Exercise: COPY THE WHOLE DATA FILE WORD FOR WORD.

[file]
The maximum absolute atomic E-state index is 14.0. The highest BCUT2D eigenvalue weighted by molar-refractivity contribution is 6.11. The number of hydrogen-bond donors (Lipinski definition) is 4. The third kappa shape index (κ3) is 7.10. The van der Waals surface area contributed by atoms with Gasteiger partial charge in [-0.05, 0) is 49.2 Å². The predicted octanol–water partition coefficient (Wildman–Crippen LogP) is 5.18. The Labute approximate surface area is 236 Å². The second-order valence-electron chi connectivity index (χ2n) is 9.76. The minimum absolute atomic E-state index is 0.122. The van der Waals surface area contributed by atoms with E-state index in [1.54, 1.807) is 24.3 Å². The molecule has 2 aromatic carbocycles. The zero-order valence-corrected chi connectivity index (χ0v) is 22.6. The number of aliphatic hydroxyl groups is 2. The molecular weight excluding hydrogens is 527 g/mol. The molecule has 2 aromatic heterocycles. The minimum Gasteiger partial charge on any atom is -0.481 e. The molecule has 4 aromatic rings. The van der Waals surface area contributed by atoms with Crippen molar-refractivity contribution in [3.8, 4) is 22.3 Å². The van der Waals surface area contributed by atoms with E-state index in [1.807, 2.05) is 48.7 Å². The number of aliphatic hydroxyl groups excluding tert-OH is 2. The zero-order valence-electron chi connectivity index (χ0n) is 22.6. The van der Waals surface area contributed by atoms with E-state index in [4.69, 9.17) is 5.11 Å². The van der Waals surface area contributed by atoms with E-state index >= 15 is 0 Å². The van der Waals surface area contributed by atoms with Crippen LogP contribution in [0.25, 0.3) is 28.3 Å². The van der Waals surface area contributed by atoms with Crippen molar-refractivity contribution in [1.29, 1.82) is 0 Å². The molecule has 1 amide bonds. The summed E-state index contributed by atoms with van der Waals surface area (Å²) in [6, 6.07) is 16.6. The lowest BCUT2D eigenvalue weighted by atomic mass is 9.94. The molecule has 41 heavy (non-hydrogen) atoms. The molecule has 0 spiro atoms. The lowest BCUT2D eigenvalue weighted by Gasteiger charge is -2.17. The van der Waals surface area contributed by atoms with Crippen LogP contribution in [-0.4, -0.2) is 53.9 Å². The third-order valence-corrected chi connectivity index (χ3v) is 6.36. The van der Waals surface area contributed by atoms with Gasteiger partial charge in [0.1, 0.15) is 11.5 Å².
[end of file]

The maximum absolute atomic E-state index is 14.0. The highest BCUT2D eigenvalue weighted by molar-refractivity contribution is 6.11. The number of hydrogen-bond donors (Lipinski definition) is 4. The third kappa shape index (κ3) is 7.10. The van der Waals surface area contributed by atoms with Gasteiger partial charge in [-0.05, 0) is 49.2 Å². The predicted octanol–water partition coefficient (Wildman–Crippen LogP) is 5.18. The Labute approximate surface area is 236 Å². The second-order valence-electron chi connectivity index (χ2n) is 9.76. The minimum absolute atomic E-state index is 0.122. The van der Waals surface area contributed by atoms with E-state index in [1.54, 1.807) is 24.3 Å². The molecule has 2 aromatic carbocycles. The zero-order valence-corrected chi connectivity index (χ0v) is 22.6. The number of aliphatic hydroxyl groups is 2. The molecular weight excluding hydrogens is 527 g/mol. The molecule has 2 aromatic heterocycles. The minimum Gasteiger partial charge on any atom is -0.481 e. The molecule has 4 aromatic rings. The van der Waals surface area contributed by atoms with Crippen molar-refractivity contribution in [3.8, 4) is 22.3 Å². The van der Waals surface area contributed by atoms with E-state index in [1.807, 2.05) is 48.7 Å². The number of aliphatic hydroxyl groups excluding tert-OH is 2. The zero-order valence-electron chi connectivity index (χ0n) is 22.6. The van der Waals surface area contributed by atoms with E-state index in [4.69, 9.17) is 5.11 Å². The van der Waals surface area contributed by atoms with E-state index >= 15 is 0 Å². The van der Waals surface area contributed by atoms with Crippen LogP contribution in [0.25, 0.3) is 28.3 Å². The van der Waals surface area contributed by atoms with Crippen molar-refractivity contribution in [1.29, 1.82) is 0 Å². The molecule has 1 amide bonds. The summed E-state index contributed by atoms with van der Waals surface area (Å²) in [6, 6.07) is 16.6. The lowest BCUT2D eigenvalue weighted by atomic mass is 9.94. The molecule has 41 heavy (non-hydrogen) atoms. The molecule has 0 spiro atoms. The lowest BCUT2D eigenvalue weighted by Gasteiger charge is -2.17. The van der Waals surface area contributed by atoms with Crippen LogP contribution in [-0.4, -0.2) is 53.9 Å². The third-order valence-corrected chi connectivity index (χ3v) is 6.36. The van der Waals surface area contributed by atoms with Gasteiger partial charge in [0.1, 0.15) is 11.5 Å².